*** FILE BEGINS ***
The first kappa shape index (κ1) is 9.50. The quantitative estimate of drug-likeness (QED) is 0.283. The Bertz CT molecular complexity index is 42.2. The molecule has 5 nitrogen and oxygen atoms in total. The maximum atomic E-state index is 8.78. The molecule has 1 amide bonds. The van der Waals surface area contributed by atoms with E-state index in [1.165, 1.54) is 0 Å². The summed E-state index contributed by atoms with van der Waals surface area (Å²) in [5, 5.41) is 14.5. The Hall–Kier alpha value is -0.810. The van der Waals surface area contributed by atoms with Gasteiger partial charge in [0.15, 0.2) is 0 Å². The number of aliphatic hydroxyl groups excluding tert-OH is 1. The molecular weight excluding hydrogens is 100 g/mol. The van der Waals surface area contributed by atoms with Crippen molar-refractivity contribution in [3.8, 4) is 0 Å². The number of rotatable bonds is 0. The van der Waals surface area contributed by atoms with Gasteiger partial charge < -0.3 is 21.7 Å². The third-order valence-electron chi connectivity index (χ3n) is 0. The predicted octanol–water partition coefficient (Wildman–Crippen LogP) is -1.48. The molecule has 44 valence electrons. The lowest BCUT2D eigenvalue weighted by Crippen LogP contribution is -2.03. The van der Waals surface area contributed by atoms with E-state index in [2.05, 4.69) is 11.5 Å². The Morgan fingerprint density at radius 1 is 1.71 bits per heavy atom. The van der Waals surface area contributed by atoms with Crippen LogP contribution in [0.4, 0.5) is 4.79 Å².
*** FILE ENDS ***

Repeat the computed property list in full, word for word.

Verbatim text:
The first kappa shape index (κ1) is 9.50. The quantitative estimate of drug-likeness (QED) is 0.283. The Bertz CT molecular complexity index is 42.2. The molecule has 5 nitrogen and oxygen atoms in total. The maximum atomic E-state index is 8.78. The molecule has 1 amide bonds. The van der Waals surface area contributed by atoms with E-state index in [1.165, 1.54) is 0 Å². The summed E-state index contributed by atoms with van der Waals surface area (Å²) in [5, 5.41) is 14.5. The Hall–Kier alpha value is -0.810. The van der Waals surface area contributed by atoms with Gasteiger partial charge in [0.15, 0.2) is 0 Å². The number of aliphatic hydroxyl groups excluding tert-OH is 1. The molecular weight excluding hydrogens is 100 g/mol. The van der Waals surface area contributed by atoms with Crippen molar-refractivity contribution in [3.8, 4) is 0 Å². The number of rotatable bonds is 0. The van der Waals surface area contributed by atoms with Gasteiger partial charge < -0.3 is 21.7 Å². The third-order valence-electron chi connectivity index (χ3n) is 0. The predicted octanol–water partition coefficient (Wildman–Crippen LogP) is -1.48. The molecule has 44 valence electrons. The lowest BCUT2D eigenvalue weighted by Crippen LogP contribution is -2.03. The van der Waals surface area contributed by atoms with E-state index in [2.05, 4.69) is 11.5 Å². The Morgan fingerprint density at radius 1 is 1.71 bits per heavy atom. The van der Waals surface area contributed by atoms with Crippen LogP contribution in [0.4, 0.5) is 4.79 Å².